One question that has been raised is whether the Ebola virus has the potential to mutate and become even more deadly.
Recent studies have shown that several mutations that arose during the 2013-2016 outbreak of Ebola virus in West Africa were previously found to increase infectivity for human cells. However, a study in two animal models showed no effect of these mutations on disease.
The study found that in an immunocompromised mouse model, the amino acid changes lead to slightly weaker disease progression. In an immunocompetent macaque model, Ebola virus isolates with these changes had slightly reduced pathogenesis. The amino acid changes had no effect on virus shedding from macaques, suggesting minimal impact on transmission.
The authors of the study conclude that they did not find any evidence based on tissue culture and animal modeling for changes in the Ebola virus genome over time that would account for increased viral fitness, pathogenicity, or transmissibility of later phase clinical isolates. They suggest that it is "time to more closely revisit non-pathogen related factors when trying to find explanations for unique and unprecedented characteristics of the West African Ebola virus epidemic."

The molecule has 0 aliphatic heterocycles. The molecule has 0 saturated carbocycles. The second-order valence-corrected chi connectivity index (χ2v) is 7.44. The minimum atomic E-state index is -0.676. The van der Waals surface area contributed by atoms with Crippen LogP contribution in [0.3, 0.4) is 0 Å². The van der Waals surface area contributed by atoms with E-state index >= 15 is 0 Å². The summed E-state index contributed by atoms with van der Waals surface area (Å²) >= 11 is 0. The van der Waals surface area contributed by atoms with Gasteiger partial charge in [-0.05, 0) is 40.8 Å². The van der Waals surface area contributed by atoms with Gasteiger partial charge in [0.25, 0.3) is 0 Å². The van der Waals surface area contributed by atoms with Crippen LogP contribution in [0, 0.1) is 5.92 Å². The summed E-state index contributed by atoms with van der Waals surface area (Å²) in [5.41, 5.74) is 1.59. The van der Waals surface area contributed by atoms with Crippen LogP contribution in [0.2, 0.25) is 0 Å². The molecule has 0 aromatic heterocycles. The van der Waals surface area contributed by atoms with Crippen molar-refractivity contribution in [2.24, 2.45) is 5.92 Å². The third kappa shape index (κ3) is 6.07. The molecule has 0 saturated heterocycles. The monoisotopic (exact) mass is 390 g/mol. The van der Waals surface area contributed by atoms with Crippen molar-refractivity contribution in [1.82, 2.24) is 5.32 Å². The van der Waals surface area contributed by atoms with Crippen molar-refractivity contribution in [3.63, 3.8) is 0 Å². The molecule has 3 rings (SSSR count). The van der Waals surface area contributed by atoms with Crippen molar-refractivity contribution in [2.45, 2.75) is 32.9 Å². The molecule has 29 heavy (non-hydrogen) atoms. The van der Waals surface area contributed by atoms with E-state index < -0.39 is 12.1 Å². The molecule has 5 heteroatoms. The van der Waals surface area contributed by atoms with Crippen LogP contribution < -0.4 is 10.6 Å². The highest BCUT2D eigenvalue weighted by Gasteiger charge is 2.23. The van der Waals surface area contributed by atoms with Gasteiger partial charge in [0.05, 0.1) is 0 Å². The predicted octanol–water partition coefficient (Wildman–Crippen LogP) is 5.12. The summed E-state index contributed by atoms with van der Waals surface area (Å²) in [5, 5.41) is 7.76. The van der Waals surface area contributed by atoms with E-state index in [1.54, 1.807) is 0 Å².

It is important to note that while mutations in the viral genome can have an impact on the virus's ability to infect and spread, there are many other factors at play in the outbreak of a disease. Factors such as susceptibility of human populations, immune status, vector availability, poor healthcare systems, and population mobility all play a role in the outbreak and spread of a disease.
In conclusion, while the Ebola virus can potentially mutate and change, it is important to consider all the factors that contribute to the outbreak and spread of a disease. It is also important to continue researching and monitoring the virus to better understand its potential to mutate and evolve.